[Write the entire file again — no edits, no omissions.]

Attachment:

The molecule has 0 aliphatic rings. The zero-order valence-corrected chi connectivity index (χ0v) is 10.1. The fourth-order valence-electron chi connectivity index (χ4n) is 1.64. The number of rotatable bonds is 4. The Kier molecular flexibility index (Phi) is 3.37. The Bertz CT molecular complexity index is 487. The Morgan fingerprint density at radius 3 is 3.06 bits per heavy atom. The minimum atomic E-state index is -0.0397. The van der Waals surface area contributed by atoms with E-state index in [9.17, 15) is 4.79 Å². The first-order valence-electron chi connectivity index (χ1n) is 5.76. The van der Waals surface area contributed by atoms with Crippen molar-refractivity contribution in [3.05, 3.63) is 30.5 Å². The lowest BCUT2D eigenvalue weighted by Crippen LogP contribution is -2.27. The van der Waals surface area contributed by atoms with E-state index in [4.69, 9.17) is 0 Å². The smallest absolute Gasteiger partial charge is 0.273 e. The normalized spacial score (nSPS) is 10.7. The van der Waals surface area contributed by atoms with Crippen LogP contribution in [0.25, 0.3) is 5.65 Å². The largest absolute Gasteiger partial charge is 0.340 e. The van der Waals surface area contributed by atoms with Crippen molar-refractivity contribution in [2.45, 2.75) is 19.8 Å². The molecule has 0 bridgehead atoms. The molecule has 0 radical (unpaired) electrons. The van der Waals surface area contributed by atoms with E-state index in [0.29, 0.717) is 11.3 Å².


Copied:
The molecule has 0 aliphatic rings. The zero-order valence-corrected chi connectivity index (χ0v) is 10.1. The fourth-order valence-electron chi connectivity index (χ4n) is 1.64. The number of rotatable bonds is 4. The Kier molecular flexibility index (Phi) is 3.37. The Bertz CT molecular complexity index is 487. The Morgan fingerprint density at radius 3 is 3.06 bits per heavy atom. The minimum atomic E-state index is -0.0397. The van der Waals surface area contributed by atoms with E-state index in [9.17, 15) is 4.79 Å². The first-order valence-electron chi connectivity index (χ1n) is 5.76. The van der Waals surface area contributed by atoms with Crippen molar-refractivity contribution in [3.05, 3.63) is 30.5 Å². The lowest BCUT2D eigenvalue weighted by Crippen LogP contribution is -2.27. The van der Waals surface area contributed by atoms with E-state index in [4.69, 9.17) is 0 Å². The smallest absolute Gasteiger partial charge is 0.273 e. The normalized spacial score (nSPS) is 10.7. The van der Waals surface area contributed by atoms with Crippen LogP contribution in [0.25, 0.3) is 5.65 Å². The largest absolute Gasteiger partial charge is 0.340 e. The van der Waals surface area contributed by atoms with Crippen molar-refractivity contribution in [2.45, 2.75) is 19.8 Å². The molecule has 0 bridgehead atoms. The molecule has 0 radical (unpaired) electrons. The van der Waals surface area contributed by atoms with E-state index in [0.29, 0.717) is 11.3 Å².